1. Stephen Hawking was born on Galileo’s death anniversary and passed away on Einstein’s birth date.
Stephen Hawking was born January 8, 1942 on the 300th anniversary of Galileo’s death. Interestingly, he died today, March 14th, on the anniversary of Albert Einstein’s birth.
2. Stephen was actually a mediocre student in school.
It’s tough to believe but the man who changed our views about black hole and the universe at large, did not get very good marks in school. In fact, he couldn’t even properly read until he was 8 years old.
3. He disliked biology, which probably explained why he went into quantum physics.
As per certain reports, Hawking’s father wanted him to study medicine but he was always more inclined towards Mathematics. He found biology ‘too inexact, too descriptive’ and wanted to learn more precise and well-defined concepts.
4. Because of his love for creating things, he was nicknamed Einstein in school.
Despite his poor grades, Hawking was nicknamed ‘Einstein’ by his classmates after he built a computer with his friends as a teenager. He also had an almost unbelievable understanding about space and time, which shocked everyone.
5. He was a member of Oxford’s rowing team.
He got into Oxford at the age of 17, on full scholarship. He joined the rowing team of the college because he initially felt lonely there. He was re cruited for the position where the athlete does not row but controls the direction of the boat, quit after he was diagnosed with the rare Lou Gehrig’s disease when he was just 21.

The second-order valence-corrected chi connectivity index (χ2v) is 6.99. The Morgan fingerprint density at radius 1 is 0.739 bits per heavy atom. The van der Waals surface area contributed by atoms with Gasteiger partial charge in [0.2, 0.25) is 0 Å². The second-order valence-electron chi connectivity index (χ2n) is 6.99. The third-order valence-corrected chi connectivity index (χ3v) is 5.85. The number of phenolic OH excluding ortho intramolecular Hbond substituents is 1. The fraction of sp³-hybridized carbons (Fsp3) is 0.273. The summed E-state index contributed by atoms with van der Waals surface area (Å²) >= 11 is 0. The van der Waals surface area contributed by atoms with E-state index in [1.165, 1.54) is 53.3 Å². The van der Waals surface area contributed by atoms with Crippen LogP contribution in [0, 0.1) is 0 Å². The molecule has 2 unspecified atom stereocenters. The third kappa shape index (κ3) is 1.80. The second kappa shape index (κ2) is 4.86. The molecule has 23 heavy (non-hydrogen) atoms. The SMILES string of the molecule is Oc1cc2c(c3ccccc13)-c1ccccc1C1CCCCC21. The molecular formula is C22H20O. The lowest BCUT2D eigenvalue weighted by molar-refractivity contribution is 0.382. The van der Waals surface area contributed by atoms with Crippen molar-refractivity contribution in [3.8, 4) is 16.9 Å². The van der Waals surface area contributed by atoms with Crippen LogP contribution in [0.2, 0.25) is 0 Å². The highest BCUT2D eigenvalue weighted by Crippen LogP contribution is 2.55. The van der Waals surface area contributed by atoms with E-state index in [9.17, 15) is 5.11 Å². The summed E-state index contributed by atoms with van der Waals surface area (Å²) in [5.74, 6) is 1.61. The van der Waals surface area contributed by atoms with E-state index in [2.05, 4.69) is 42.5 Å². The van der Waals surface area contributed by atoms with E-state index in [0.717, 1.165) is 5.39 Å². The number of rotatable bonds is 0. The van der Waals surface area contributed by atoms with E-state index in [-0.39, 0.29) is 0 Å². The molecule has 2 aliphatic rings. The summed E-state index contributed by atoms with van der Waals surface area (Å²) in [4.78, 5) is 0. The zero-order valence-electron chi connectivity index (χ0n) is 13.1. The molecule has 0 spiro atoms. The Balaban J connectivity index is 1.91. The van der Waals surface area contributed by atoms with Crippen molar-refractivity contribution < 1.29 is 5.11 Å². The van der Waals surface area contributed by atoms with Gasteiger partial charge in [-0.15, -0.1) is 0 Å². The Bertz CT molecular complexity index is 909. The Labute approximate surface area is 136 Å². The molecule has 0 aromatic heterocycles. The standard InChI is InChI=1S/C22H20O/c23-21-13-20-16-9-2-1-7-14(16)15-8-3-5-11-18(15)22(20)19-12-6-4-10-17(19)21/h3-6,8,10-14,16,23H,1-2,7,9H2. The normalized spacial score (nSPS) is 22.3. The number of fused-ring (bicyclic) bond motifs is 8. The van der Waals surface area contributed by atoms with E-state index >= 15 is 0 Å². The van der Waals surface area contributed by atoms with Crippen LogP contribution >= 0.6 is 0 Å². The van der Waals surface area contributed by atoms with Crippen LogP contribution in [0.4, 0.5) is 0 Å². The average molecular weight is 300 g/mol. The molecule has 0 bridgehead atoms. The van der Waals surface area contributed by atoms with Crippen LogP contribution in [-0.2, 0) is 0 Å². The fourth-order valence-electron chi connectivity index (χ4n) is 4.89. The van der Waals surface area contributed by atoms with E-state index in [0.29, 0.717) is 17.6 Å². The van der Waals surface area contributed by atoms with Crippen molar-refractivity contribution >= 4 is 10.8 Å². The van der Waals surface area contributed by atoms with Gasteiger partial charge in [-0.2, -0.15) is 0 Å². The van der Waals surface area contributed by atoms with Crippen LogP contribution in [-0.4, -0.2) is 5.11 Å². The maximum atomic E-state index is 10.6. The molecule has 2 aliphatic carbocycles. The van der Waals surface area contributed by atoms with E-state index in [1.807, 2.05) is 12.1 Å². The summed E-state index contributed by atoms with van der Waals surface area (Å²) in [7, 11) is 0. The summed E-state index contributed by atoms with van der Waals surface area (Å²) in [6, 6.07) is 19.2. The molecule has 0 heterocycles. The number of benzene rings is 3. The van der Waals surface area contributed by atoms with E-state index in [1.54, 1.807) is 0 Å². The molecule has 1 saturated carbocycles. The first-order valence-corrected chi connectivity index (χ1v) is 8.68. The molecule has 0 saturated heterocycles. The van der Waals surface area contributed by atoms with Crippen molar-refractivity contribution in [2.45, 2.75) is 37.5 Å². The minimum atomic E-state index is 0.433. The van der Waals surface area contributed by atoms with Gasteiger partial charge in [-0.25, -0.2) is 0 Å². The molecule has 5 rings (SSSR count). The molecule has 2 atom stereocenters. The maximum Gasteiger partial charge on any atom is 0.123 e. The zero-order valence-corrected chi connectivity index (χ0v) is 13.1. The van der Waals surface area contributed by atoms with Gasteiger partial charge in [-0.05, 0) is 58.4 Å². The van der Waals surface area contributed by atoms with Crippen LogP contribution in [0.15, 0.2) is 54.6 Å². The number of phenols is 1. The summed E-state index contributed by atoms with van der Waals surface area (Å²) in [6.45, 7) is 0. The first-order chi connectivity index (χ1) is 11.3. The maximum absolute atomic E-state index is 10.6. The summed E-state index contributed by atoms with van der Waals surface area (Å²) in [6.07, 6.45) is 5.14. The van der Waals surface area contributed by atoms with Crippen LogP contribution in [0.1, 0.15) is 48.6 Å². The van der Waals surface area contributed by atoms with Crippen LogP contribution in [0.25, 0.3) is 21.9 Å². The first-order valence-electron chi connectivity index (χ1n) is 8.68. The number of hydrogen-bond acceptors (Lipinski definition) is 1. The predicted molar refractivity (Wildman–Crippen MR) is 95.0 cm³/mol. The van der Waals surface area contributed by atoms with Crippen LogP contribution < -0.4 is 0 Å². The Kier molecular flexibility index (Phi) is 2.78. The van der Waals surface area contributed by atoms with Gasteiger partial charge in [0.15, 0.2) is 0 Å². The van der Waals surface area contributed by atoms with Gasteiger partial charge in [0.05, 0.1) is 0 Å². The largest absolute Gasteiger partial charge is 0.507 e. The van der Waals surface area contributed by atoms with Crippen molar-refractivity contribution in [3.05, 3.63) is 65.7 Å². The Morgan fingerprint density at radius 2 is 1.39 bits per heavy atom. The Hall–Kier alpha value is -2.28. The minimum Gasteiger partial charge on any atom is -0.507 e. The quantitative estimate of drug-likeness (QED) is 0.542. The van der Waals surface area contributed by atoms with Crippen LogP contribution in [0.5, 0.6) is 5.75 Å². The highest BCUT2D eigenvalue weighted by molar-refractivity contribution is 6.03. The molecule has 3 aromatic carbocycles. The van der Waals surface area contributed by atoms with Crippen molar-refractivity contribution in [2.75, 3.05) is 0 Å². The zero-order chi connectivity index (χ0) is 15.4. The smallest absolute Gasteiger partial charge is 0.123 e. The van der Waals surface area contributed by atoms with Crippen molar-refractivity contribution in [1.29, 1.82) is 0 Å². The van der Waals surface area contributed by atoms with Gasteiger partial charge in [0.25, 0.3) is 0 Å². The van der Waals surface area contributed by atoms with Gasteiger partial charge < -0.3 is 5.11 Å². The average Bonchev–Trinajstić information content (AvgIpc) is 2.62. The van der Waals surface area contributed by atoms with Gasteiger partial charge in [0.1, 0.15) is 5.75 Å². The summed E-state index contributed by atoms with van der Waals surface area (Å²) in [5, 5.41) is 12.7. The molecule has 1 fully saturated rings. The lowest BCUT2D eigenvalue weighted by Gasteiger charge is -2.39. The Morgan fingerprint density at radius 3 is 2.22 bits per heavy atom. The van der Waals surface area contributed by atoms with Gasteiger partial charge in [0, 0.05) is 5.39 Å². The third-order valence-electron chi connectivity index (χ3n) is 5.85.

6. One of his biggest discoveries is ‘the boundless universe’ theory.
One of Hawking’s biggest achievements is coming up with the theory that the universe is boundless, with partner Jim Hartle in 1983.
7. He once lost a bet on black holes.
Stephen Hawking was of the view that information that goes inside a black hole gets destroyed after its evaporation. He made a bet on this with fellow scientists, but later came the ‘information paradox’ which says that the said concept conflicted with the rules of quantum mechanics. Technically, the bet is still on but we’ll probably never know whether he won it or not.
8. He made multiple appearances on TV.
The animated version of Stephen Hawking appeared on The Simpsons for which he lent his voice himself. He was also seen on Star Trek: Next Generation, sharing jokes with Einstein and Newton. He has also featured in documentary shows like Stephen Hawking: Master of the Universe and Into the Universe with Stephen Hawking.
9. His book ‘A Brief History of Time’ was the bestseller of its time.
‘A Brief History of Time’ appeared on the British Sunday Times best-seller list for a record-breaking 237 weeks.
10. He has written books for children, as well.
Now this comes as a surprise, right? Stephen and his daughter Lucy Hawking, collaborated to write ‘George’s Secret Key to the Universe’ which is based on the life of a little boy who likes technology but his parents don’t. He also wrote the sequel to it, named ‘George’s Cosmic Treasure Hunt’.
11. Despite his groundbreaking discoveries, he was never nominated for a Nobel Prize.
Hawking’s scientific works include ‘gravitational singularity theorems’ in collaboration with Roger Penrose, in the framework of general relativity and the theoretical prediction that black holes emit radiation, called Hawking radiation by people. But the Nobel Prize always remained elusive to him.
Hawking is not there with us anymore but his work is and his words are.